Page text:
Among all the duds—the desperate and depressed and not-quite-divorced—a 45-year-old man named Richie Peterson stood out. He was a career naval officer, an Afghanistan veteran who was finishing his doctorate in political science at the University of Minnesota. When Missi “liked” his profile, he sent her a message right away and called her that afternoon. They talked about their kids (he had two; she had three), their divorces, their sobriety. Richie told her he was on vacation in Hawaii, but they planned to meet up as soon as he got back.
More and more American adults are sharing their homes with people other than family members or spouses—an arrangement that can be anywhere from harmonious to downright hostile.
Alex Schelldorf shares a sunny Chicago apartment with a man who creates messes but who doesn’t, Schelldorf says, clean them up. His roommate also leaves doors open long enough for Schelldorf’s Shiba Inu to escape and has a habit of making what Schelldorf considers to be insensitive offhand comments to guests. But Schelldorf won’t have to deal with these annoyances much longer. This roommate, who declined to comment on their relationship, is not renewing the lease, and Schelldorf, 31, who works for an education-and-health-research nonprofit, again finds himself back at square one: on the internet advertising for a roommate.
His search for a compatible roommate hasn’t been a complete bust, Schelldorf says, but it has made him reconsider the way the assorted people he’s lived with have affected his life, both emotionally and financially. Over the course of eight years, he’s moved 11 times and has lived with 10 roommates. He’s also lived alone three times. But with student loans, a high cost of living in the cities where he’s resided—including Washington, D.C., and Tampa, Florida—cohabitation has been beneficial for his lifestyle and, he says, for his mental health.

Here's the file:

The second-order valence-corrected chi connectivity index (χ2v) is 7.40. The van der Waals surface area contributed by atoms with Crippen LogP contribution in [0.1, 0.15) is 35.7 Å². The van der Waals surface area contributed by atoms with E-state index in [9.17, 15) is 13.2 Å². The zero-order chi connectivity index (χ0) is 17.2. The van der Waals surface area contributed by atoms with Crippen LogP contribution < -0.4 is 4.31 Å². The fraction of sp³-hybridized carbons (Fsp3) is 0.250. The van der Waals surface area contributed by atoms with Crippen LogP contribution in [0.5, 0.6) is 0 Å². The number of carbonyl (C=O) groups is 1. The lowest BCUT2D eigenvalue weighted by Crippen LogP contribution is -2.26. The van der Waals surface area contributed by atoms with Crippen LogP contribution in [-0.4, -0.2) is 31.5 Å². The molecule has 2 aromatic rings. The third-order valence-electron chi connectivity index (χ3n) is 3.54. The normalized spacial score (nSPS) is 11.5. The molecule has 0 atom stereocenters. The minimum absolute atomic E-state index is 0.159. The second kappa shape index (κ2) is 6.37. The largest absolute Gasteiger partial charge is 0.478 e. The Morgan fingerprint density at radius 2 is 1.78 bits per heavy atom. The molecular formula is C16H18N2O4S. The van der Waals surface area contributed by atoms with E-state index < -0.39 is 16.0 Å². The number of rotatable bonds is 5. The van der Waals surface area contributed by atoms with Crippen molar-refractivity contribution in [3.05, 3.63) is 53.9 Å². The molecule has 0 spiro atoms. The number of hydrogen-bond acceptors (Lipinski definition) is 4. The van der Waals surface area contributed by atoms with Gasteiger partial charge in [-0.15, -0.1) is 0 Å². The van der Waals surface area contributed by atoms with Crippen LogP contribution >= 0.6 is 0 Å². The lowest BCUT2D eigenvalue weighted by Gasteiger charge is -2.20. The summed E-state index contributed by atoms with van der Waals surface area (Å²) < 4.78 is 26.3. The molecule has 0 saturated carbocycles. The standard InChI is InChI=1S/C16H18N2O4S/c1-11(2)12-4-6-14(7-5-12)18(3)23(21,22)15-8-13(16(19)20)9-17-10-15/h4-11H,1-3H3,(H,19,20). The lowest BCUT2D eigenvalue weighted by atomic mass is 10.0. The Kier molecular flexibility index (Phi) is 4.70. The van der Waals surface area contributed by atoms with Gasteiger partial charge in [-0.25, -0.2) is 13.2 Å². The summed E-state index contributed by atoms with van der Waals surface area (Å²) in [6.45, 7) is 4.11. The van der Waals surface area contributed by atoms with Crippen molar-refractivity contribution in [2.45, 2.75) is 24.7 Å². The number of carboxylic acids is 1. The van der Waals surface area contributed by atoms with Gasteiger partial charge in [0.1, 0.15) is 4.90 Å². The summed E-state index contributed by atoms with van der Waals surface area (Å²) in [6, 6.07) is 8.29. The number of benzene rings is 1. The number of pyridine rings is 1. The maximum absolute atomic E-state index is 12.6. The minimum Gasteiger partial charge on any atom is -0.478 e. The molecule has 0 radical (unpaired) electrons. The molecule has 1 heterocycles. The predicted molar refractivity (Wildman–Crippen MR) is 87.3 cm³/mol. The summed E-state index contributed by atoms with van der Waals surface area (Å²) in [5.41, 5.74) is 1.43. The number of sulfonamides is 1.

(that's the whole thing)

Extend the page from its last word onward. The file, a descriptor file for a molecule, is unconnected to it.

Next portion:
Science suggests we’re hardwired to delude ourselves. Can we do anything about it?
I am staring at a photograph of myself that shows me 20 years older than I am now. I have not stepped into the twilight zone. Rather, I am trying to rid myself of some measure of my present bias, which is the tendency people have, when considering a trade-off between two future moments, to more heavily weight the one closer to the present. A great many academic studies have shown this bias—also known as hyperbolic discounting—to be robust and persistent.
Most of them have focused on money. When asked whether they would prefer to have, say, $150 today or $180 in one month, people tend to choose the $150. Giving up a 20 percent return on investment is a bad move—which is easy to recognize when the question is thrust away from the present.
Their limited design is yet another contributor to America’s racial disparities in swimming.
Noelle Singleton challenges any swim-cap maker who claims a swimmer’s hair won’t get wet with their caps to send her one. She’ll post a review on social media of her swimming a 100-meter individual medley in it.
Swim caps matter for Singleton, a 30-year-old black swim coach in Georgia with a thick, full-moon-shaped afro. Known on her AfroSwimmers Instagram account as Coach With the Fro, she has been offering swim lessons that target the black community for 16 years. The first question she always gets from female clients, she says, is: “What do I do with my hair?” She gives them tips, including which swim caps to buy. But, “I tell them up front: Please expect your hair to get wet,” Singleton says.
I recently discovered that my husband and a female colleague of his have a texting streak going back as far as 2016. I found this out when I saw his phone. While there’s nothing sexual in their messages, and he assures me they are only friends, I have repeatedly expressed my displeasure and discomfort about the situation. I have also repeatedly asked for this behavior to stop. He lies and tells me they no longer text, until he gets caught red-handed again.
We have been seeing a marriage counselor regarding this and other issues. He has lied to the counselor about his texting relationship with his colleague. Interestingly, while I’ve known she exists as his “colleague,” he has never introduced me to her even though I know all of his other work “friends.”